British Cruiser Warfare 1939-41

British Cruiser Warfare 1939-41

British Cruiser Warfare 1939-41 by Alan Raven
ARRSE Rating
4 Mushroom Heads
The first half of the book is a minute chronology of every action involving a British cruiser during the period. These vary from isolated air attacks, to the part played by cruisers in actions involving capital ships, to the activities of cruisers acting without support in hunting down raiders in far-distant oceans of which the apotheosis of cruiser warfare per se, excellently described, has to be the Battle of the River Plate.

The most significant impression that I took away is of an enormous amount of air and naval ordnance expended on all sides with no result at all, and the catastrophic results for ships (described in great detail, including actual cruiser losses) when a rare bomb or torpedo hit did occur.

More detail on the radar sets mentioned - aerial types, power output, frequency etc. - even lobe diagrams - would have helped understand that side of the topic. Similarly spotting methods - zigzags, ladders and so forth - need explanation for readers not qualified in pre-radar surface gunnery. I was left wondering if the author had a real grip on these things himself.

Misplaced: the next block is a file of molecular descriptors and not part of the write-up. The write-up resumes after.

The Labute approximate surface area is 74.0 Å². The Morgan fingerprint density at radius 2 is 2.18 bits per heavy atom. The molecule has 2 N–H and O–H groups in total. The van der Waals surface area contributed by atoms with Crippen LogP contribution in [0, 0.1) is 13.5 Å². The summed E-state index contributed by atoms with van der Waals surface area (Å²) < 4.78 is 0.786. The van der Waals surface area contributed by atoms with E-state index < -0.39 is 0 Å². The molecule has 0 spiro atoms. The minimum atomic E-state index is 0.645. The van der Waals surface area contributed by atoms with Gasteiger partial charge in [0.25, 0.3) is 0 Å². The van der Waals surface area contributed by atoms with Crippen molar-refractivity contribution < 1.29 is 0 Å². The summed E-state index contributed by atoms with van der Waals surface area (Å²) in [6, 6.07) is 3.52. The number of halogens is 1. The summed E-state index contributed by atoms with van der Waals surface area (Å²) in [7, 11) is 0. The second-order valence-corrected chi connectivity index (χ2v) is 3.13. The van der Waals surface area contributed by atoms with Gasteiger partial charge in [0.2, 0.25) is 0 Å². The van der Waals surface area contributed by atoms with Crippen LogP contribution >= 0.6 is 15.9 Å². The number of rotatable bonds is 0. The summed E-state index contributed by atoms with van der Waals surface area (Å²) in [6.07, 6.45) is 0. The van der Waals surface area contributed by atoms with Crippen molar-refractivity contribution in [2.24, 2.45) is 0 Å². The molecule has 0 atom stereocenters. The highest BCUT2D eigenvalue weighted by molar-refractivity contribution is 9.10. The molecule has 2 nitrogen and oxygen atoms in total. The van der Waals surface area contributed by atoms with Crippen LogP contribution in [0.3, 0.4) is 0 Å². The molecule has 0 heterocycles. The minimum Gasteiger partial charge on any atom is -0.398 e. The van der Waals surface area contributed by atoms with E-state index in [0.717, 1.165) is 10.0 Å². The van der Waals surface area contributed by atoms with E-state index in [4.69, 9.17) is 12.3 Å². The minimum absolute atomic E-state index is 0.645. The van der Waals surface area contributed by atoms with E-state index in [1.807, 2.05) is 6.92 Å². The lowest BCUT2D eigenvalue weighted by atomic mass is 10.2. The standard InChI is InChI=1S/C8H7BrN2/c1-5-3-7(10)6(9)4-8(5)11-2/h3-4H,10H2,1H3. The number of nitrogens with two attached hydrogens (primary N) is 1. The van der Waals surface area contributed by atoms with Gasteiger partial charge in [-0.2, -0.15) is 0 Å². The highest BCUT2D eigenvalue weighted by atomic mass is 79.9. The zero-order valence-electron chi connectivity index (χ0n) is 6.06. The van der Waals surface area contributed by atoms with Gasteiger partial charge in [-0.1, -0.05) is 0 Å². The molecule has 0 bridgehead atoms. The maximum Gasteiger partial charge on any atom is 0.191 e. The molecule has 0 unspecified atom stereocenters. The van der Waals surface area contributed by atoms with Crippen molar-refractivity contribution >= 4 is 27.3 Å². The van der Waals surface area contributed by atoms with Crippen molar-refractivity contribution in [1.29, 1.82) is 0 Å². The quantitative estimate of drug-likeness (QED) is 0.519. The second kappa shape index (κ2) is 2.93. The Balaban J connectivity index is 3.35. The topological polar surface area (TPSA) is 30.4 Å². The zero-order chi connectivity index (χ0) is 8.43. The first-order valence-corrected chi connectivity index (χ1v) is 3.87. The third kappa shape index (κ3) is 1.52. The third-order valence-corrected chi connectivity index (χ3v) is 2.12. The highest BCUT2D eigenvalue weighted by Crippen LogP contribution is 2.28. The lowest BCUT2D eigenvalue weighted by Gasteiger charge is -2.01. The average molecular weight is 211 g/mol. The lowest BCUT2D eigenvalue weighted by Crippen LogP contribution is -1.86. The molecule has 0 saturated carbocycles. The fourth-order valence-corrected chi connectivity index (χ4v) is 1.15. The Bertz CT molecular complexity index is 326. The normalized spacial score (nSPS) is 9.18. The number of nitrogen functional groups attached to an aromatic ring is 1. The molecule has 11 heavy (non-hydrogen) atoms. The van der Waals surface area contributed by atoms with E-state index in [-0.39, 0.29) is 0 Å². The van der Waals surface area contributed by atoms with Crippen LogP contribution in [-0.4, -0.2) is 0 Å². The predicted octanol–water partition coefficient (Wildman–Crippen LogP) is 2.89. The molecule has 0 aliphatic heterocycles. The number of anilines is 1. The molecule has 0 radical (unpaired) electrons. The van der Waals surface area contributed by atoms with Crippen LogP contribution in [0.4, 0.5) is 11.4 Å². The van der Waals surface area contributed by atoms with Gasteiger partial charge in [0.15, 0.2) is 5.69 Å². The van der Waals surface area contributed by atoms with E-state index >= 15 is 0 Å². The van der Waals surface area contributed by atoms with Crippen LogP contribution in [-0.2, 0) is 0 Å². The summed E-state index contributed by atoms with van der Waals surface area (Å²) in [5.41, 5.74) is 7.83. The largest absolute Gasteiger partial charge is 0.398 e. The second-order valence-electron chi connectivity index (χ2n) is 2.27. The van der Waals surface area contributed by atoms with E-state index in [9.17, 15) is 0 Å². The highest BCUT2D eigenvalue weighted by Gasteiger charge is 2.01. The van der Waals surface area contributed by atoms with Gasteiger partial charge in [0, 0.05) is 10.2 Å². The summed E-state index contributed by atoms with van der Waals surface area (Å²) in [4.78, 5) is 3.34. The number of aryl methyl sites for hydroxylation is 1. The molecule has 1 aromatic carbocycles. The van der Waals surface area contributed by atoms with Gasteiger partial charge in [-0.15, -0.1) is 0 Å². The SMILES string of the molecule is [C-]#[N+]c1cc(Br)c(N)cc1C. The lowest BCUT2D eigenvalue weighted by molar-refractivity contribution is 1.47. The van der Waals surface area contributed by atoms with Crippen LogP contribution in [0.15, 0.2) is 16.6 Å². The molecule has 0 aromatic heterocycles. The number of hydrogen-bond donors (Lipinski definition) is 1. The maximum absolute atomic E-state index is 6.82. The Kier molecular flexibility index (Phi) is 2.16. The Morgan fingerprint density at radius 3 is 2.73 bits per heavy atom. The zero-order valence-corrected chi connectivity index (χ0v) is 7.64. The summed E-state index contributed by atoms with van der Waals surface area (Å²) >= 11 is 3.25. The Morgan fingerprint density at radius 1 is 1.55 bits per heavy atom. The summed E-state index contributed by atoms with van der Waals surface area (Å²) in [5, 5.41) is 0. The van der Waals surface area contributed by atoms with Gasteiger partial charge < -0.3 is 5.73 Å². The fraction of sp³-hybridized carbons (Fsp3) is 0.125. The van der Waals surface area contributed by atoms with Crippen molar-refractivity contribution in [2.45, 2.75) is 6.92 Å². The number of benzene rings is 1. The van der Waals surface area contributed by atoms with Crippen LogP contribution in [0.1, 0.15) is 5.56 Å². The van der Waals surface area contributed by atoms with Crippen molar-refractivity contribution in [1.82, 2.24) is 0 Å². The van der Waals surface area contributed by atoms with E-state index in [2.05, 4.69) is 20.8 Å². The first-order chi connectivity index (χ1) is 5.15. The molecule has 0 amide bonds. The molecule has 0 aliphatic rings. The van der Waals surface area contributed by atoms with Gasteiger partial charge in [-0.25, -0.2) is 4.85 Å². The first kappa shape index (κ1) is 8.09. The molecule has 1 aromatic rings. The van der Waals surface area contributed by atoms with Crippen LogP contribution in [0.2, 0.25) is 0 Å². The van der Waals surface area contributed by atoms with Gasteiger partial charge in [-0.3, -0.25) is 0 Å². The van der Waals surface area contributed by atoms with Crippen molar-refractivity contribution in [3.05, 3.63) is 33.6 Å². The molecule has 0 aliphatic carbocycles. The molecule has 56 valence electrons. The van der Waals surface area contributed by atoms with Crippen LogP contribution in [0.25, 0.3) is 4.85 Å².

Where he scores is in his analysis of intelligence impacts on operations and his chapters on wireless techniques including traffic analysis and direction finding. There is also a most informative disquisition, chiefly from medical sources, on human factors involved, particularly fatigue, and another on northern and Arctic weather factors for which even our deep-sea Navy had problems.

The excoriating analysis of the Italian navy and its leadership was a joy to read; the account of the mechanical deficiencies of the German surface fleet was fascinating. Not, as the narrative shows, that our own performance was perfect; it seems to have taken a while for some commanders to get into a 'war' mindset.

The section on Sources is particularly valuable in its own right - what is, or more pertinently is not available - as it reaches out to researchers in all fields of RN history.

The book carries many photographs of cruisers, pertinent to their time, showing variations in fit as the war progressed, and four pull-out deck diagrams of Norfolk, Exeter, Sheffield and Jamaica. The overall production standard is very high as one comes to expect from Seaforth. 10 1/2" x 8 3/4". A valuable addition to anyone's naval history library.

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